A little while ago we reported that the developers who own the building containing The Backstreet had lodged an appeal against the refusal of planning permission (see here). We can now update you with a little more information.
The chief aim of the planning appeals process isn't to re-make the arguments, but rather to see if the decision was made correctly based on the evidence presented - so we didn't ask everyone to submit information to the appeal, as it probably wouldn't make any difference. The guidelines state explicitly that new evidence cannot usually be introduced during an appeal, and any previous representations made to the planning authority will be sent to the Planning Inspectorate as part of the process.
I have made a single additional representation to the appeal, which consists of a condensed summary of the three speeches that I made at planning hearings regarding the application; this, I hope, doesn't count as new evidence since it was already heard, even if not previously submitted in writing.
Now, there's a long wait. The date of the appeal hearing has provisionally been set for 15th January 2019, with an estimated five days sitting for evidence. The location is not yet confirmed, but we'll update when we hear more information. There's not yet a date for the issuing of a decision, though the guidelines for appeals suggest a further four working days, which takes us up to the 25th of January, though it could well be longer.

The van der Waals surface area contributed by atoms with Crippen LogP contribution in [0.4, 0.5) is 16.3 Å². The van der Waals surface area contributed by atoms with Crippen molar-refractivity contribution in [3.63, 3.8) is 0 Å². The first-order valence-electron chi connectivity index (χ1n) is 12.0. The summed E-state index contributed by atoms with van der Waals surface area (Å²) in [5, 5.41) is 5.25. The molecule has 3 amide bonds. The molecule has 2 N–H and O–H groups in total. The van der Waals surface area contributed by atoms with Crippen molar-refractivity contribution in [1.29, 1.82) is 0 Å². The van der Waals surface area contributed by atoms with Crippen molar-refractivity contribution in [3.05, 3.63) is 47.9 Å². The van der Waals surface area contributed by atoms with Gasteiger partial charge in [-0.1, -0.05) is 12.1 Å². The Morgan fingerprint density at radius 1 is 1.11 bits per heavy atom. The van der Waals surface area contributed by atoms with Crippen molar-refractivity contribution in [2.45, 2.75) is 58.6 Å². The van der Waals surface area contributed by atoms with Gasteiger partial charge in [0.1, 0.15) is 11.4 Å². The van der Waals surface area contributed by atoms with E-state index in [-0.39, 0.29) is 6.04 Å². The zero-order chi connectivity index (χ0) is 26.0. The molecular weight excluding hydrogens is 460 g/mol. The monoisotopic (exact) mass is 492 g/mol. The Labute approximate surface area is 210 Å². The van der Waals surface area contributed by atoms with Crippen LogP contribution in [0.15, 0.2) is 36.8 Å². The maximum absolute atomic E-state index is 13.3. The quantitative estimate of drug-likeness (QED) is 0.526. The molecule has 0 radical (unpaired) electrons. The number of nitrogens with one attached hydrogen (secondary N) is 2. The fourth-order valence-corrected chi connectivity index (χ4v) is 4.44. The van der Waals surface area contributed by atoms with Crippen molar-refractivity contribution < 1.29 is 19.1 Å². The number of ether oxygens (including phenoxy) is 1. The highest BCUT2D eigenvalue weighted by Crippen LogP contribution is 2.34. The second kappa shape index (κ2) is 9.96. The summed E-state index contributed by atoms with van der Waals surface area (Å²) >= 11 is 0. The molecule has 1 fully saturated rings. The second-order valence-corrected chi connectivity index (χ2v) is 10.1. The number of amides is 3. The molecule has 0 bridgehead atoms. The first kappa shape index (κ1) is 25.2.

Two things to bear in mind - first, as I noted in the last article I wrote about this, the developer committed to giving The Backstreet at least a year's notice of wanting to commence work on site. With the decision not happening until late January 2019 then as I suggested, we'll be able to see in the year 2020 at Backstreet, even if the application is granted on appeal.
If it's not granted, things go back to square one, and timescales become even longer. The current plan was formally submitted in April 2016, so it will have taken almost three years to reach a decision - though the original exhibition of the scheme was even longer ago than that. It's impossible to anticipate what the next steps of the developer will be if they don't get approval, but it's worth noting that a previous plan was rejected in 2007, and the financial situation from 2008 was very likely the reason why nothing then happened for several years. With the appeal decision due not long before the UK is scheduled to leave the EU, it's worth pondering whether the developer will want to commit funds to a new scheme if the economic outlook is uncertain.
Nigel, aka SubDirectory (3)